Cracked or sore nipples are a common problem among breasfeeding mothers. They can occur in one or both breasts resulting in pain and discomfort while nursing. Some of the common causes of sore nipples include:

  • Breastfeeding attachment/latching

When the baby doesn't attach the mouth to the nipple and areola properly, it can irritate the nipples and cause cracks, bleeding or pain. For a good latch, ensure the baby's head, neck and spine are linear and not twisted. Also check that the chin is up and not dropped. Make sure, also, that you are not straining with the position. You can use nursing pillows for a comfortable posture.

  • Breast /nipple problems

Having engorged breasts, that is, breasts that are full and tight can cause nipple stretching and cracking. It can also make it difficult for the baby to latch properly, hence cause irritation. Other problems that can cause sores or cracks can include nipple edema or flat or inverted nipples. It is recommendable to breastfeed or pump regularly to reduce excess milk.

  • Skin conditions

Women with eczema or dry skin may also experience sore nipples when breastfeeding. Eczema causes the skin to dry and become chapped which can make it painful and uncomfortable for nursing. Allergic reactions to chemicals in lotions, perfumes or soaps can also cause sore nipples.

  • Incorrect breast pumping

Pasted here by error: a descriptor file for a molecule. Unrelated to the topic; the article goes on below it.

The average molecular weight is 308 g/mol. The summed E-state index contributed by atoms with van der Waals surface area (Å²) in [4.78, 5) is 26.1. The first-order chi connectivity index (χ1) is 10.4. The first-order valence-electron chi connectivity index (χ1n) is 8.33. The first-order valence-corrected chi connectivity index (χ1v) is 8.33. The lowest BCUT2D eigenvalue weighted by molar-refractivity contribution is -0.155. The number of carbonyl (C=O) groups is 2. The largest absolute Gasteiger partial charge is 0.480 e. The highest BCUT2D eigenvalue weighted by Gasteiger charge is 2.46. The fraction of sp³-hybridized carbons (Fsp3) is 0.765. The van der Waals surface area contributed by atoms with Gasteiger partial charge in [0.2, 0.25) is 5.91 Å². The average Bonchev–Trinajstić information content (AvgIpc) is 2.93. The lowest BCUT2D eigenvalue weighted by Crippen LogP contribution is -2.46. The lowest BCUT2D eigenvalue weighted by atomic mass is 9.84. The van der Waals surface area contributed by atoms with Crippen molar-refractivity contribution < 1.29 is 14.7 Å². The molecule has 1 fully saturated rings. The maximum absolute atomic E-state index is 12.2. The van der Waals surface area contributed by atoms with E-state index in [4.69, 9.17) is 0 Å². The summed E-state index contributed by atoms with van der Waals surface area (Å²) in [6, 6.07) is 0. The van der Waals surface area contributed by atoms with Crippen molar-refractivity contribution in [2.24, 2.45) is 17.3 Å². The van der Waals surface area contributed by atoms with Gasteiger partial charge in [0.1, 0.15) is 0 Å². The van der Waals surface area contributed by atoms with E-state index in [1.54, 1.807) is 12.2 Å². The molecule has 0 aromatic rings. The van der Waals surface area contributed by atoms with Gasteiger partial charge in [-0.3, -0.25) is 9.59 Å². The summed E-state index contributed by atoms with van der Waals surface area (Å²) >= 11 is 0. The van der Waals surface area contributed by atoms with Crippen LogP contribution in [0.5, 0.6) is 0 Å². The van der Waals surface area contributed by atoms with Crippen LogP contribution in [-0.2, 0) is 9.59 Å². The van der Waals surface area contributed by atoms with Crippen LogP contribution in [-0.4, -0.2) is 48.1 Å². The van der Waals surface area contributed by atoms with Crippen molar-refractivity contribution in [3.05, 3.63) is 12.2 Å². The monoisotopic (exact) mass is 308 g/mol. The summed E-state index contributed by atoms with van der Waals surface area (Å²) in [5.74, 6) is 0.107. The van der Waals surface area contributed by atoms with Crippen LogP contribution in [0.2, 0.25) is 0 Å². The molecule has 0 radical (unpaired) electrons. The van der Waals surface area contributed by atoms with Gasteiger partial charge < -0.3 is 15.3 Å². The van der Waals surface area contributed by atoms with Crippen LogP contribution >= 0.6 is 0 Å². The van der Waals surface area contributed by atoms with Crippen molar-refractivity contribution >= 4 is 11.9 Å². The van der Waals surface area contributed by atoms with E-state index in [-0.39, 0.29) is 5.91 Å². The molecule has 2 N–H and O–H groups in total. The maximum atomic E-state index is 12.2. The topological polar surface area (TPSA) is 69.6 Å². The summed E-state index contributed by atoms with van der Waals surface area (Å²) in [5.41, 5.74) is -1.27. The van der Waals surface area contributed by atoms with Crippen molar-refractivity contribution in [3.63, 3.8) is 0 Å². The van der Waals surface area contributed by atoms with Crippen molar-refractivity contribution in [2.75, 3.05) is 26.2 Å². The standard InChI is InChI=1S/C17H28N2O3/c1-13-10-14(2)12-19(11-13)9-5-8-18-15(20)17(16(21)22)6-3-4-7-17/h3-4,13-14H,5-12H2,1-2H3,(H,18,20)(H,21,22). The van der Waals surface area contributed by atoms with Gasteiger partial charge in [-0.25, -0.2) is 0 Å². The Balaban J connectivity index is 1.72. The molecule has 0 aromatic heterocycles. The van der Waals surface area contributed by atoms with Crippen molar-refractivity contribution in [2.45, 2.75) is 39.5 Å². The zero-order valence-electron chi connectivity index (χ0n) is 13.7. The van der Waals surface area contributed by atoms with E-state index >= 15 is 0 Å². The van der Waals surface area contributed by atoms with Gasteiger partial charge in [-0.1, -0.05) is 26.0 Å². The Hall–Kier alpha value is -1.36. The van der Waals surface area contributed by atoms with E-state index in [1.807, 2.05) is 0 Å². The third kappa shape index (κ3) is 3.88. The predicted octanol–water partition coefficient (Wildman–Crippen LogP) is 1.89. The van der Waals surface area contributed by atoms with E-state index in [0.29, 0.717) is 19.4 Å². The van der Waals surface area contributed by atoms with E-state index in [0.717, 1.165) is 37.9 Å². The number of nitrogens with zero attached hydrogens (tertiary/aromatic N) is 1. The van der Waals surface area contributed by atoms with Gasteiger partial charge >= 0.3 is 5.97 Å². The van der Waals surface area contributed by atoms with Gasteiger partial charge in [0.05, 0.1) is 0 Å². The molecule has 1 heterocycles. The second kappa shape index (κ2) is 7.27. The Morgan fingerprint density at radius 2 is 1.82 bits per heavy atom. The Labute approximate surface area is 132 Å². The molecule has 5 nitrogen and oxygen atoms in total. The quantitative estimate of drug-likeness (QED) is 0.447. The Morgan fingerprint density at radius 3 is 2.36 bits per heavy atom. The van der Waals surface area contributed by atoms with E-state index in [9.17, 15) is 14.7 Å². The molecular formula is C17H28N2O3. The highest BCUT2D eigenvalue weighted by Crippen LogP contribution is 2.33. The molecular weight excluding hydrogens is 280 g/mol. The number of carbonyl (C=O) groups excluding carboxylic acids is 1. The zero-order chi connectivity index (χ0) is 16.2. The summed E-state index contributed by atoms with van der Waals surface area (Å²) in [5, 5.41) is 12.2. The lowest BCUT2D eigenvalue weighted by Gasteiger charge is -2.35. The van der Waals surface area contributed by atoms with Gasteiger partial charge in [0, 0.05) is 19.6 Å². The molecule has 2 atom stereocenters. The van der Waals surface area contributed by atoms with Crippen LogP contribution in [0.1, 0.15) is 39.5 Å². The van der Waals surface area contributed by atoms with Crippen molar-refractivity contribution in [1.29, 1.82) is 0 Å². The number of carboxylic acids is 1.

Setting the pump suction too high or flanges that do not fit well can damage the nipples resulting in cracks and sores. Ensure to use the breast pumps as indicated to avoid nipples sores

  • Friction

Sore nipples can also occur from the nipple breast brushing against clothes or the cold weather.


How to care for sore /cracked nipples

1. Apply a cold pack or a warm compress to the sore area before nursing to relief the pain.

2. Pump milk before breasfeeding when engorged. This allows for easier latching and prevents further irritation.

3. For flat/inverted nipples, apply gentle pressure around the base of the nipple for the baby to grasp while breastfeeding.

4. Wear a breast shell to create space between the breast and pad, relieving the pressure and pain

5. Gently pat a small, pea-sized amount of lanolin cream (a fat made from sheep's wool) onto the injured nipple using clean fingertips. Lanolin doesn't need to be removed before you breastfeed your baby.

6. Keep clean. Change nursing pads and wash hands before touching cracked nipples to prevent infections.

7. Pay attention to your nursing bras. Ensure they are comfortable, are made from natural fabrics and fit well to avoid any irritations.

8. Take painkillers such as ibuprofen that are safe for breasfeeding mothers, about 30 minutes before nursing to reduce pain.

Generally, a sore nipple is manageable and will resolve itself. However, you should see a doctor if the pain radiates to the breast, if the nipples remove a bloody discharge after 24 hours, if you notice inflammation, or fever, or if the pain interferes with breastfeeding. Note that it is safe to continue breastfeeding when nipples are cracked or bleeding unless in the case of Hepatitis C or parasite infections like Toxoplasmosis. Otherwise, the blood does not harm the baby.

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